The power of being 'open-minded' - It’s our end of school graduation play, at the Grand Theatre. In a few moments, our parents, grandparents, great grandparents, aunties and uncles will be looking lovingly down onto our stage from the vast golden auditorium. This is our one night only show, depicting our formal graduation from school; where we supposedly show what we have learnt and display who we have become.
Our class of 2020/2021 are all backstage, but there is a problem. While upfront the stage, lights and cameras are set, backstage there are two things notably missing, our script and drama teacher. We don’t know what we have to do.
Theoretically, we have been working towards this performance all our school lives. However, we have been too focused on passing exams to read the script and or listen properly to the drama teacher.
The backstage Three minute warning bell rings . . . before the show starts. The collective cry of our class is “What do we do?”
The good news is, we all know our characters, our costumes and makeup are perfect, and the stage set and our props are brilliant. But the bad news is, we don’t know what to say or who is doing what, when.
The back stage One minute call bell rings . . .
What do we do?
Option A - Don't do anything and not go out. But given this is an Epitaph of our years in education, depicting what we have supposedly learned and showing the world what we are really like, this option is not favourable.
Option B - Given we have no script or drama teacher to guide us, and no time to write a play of our own, is to be 'open-minded' and turn this one into an Improv play, by working with what we have; characters, props and stage set. . . and starting with the play’s title which is ‘Life-ing. Improv theatre, requires a great deal of creativity, team-working and courage. It will be spontaneous, and messy at times, and the exact outcome will be unknown, just like ‘Life-ing itself, so it will be apt. Regardless of the outcome, we will learn from our experience, so it will be a fitting accolade to our years in education at Earth School. Here are the rules for improvisation theatre (and surviving 2020/2021).
The 'Open-Minded' How to Rules of Improvisation (Surviving 2020/2021)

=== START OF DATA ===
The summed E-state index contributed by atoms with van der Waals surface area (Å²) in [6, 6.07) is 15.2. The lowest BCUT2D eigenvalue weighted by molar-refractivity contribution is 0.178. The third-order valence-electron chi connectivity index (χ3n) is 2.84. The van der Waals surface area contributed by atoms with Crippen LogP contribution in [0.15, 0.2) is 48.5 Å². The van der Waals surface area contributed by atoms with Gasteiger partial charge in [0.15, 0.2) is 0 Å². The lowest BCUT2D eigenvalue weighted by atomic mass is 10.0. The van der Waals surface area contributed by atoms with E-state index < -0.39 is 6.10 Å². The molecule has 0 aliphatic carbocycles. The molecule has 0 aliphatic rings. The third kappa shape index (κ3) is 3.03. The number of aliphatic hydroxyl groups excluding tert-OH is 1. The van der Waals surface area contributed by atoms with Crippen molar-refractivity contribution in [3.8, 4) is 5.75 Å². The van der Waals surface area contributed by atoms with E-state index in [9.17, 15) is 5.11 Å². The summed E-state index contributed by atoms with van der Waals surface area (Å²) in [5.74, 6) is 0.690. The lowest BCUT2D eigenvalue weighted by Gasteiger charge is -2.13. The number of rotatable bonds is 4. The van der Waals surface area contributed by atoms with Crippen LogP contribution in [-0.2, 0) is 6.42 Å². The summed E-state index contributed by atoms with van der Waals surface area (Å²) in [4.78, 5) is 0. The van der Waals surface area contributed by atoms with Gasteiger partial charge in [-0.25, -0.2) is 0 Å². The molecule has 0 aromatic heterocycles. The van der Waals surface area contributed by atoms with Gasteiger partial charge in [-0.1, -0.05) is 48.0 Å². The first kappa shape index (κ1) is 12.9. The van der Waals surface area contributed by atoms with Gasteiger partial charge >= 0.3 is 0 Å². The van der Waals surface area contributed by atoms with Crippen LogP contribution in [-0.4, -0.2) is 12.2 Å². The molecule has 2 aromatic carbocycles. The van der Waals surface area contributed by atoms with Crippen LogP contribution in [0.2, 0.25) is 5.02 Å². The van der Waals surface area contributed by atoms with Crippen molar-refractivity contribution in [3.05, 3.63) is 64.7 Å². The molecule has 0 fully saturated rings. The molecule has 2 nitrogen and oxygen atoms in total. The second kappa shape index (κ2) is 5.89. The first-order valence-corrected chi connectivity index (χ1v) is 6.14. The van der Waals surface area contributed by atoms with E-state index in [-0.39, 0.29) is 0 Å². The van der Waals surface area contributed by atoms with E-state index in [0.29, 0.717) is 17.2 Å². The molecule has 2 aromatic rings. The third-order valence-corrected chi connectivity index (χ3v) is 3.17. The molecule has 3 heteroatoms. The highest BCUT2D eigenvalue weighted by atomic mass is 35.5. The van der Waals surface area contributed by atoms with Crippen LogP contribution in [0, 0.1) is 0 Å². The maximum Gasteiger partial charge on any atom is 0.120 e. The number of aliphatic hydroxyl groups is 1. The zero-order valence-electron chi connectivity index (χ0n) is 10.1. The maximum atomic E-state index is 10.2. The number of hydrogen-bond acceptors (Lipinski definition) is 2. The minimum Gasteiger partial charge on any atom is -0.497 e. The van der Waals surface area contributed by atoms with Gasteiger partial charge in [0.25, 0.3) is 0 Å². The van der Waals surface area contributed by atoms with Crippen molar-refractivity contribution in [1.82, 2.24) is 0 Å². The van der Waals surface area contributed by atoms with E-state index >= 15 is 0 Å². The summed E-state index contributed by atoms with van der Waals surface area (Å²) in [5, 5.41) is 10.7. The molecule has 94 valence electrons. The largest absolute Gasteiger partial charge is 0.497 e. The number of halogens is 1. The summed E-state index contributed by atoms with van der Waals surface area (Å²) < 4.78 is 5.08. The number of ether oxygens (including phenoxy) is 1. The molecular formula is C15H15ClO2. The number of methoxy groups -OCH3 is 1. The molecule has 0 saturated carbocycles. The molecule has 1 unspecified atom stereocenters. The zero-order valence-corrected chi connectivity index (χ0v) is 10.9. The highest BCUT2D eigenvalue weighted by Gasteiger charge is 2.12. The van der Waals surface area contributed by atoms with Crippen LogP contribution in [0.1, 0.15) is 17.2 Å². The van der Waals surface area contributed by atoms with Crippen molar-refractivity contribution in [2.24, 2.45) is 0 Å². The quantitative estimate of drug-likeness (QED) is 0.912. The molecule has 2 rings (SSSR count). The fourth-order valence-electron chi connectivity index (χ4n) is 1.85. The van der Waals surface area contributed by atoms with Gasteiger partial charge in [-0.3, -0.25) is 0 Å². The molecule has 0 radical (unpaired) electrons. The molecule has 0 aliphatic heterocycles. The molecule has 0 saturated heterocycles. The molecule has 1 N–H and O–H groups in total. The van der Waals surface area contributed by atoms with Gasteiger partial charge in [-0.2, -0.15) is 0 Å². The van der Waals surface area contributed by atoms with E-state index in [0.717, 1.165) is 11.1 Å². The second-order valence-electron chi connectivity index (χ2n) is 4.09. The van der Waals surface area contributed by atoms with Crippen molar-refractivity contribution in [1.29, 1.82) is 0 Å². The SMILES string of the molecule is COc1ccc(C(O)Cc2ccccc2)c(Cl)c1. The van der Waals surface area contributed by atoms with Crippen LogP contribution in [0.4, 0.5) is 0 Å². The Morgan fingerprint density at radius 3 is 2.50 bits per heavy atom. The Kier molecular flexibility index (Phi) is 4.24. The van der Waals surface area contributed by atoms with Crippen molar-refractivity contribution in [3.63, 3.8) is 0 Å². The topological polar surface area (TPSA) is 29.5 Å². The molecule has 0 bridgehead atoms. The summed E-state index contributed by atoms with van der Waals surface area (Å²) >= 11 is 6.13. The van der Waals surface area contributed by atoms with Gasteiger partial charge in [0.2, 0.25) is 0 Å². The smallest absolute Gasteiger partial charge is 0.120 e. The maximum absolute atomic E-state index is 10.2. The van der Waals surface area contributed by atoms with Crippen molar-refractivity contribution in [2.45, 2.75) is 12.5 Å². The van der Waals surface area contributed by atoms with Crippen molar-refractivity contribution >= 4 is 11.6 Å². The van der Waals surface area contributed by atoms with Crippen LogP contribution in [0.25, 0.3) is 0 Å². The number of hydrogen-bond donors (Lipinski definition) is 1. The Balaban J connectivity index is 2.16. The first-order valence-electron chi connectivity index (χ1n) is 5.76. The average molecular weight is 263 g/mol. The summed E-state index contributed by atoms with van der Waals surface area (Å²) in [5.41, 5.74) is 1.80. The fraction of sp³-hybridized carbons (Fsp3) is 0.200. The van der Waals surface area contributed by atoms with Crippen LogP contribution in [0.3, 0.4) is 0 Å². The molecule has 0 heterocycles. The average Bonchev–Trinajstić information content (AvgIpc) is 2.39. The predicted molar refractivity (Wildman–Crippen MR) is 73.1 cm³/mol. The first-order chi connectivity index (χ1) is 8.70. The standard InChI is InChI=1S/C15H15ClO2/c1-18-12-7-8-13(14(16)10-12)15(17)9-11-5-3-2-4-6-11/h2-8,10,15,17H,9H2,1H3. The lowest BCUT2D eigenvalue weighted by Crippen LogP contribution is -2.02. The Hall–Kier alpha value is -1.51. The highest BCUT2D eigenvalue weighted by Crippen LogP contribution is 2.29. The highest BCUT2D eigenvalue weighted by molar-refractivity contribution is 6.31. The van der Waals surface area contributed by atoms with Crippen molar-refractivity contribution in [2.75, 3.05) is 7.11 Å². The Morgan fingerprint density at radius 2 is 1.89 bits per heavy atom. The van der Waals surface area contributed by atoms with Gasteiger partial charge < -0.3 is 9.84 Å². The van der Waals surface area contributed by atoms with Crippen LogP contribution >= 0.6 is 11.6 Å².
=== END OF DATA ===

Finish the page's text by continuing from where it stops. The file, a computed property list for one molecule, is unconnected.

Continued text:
- "Yes, And" Rule - If a person you're working with has an idea, build upon what they have created. Do not deny the scenario they have set up, this would discredit the person and cause tension, just go with it. The ‘Yes’, means you accept the idea, and the ‘And’ means you can add and build on the idea.
- The Positivity Rule – it’s good to start scenes on a positive note, as there are many more directions for the scene to go.
- Teamwork - collaboration is the key to successful improvisation. Everyone in the scene must work together and support one another, otherwise the scene will not work. Embrace each other's ideas, give everyone a chance to shine, and give each other opportunities to enhance the scene; utilising all the stage and props too. If everyone wants the best for the scene, rather than themselves, they'll be more willing to share the spotlight and let each character shine.
- Partnering - it's important to learn how to work well with others. When you're working with a partner, both of you should get the same amount of shine.
The back stage Final call bell rings . . . It’s decision time. What shall we do? Do nothing, or do we have the courage to play full out improvisation and do ourselves proud? What do you choose?
Focus on the overall scene as opposed to your role in the scene. If everyone wants what's best for the scene, they'll be more willing to share the spotlight and let each character have their shine [Dan Klein an improvisation expert and coach at the Stanford University]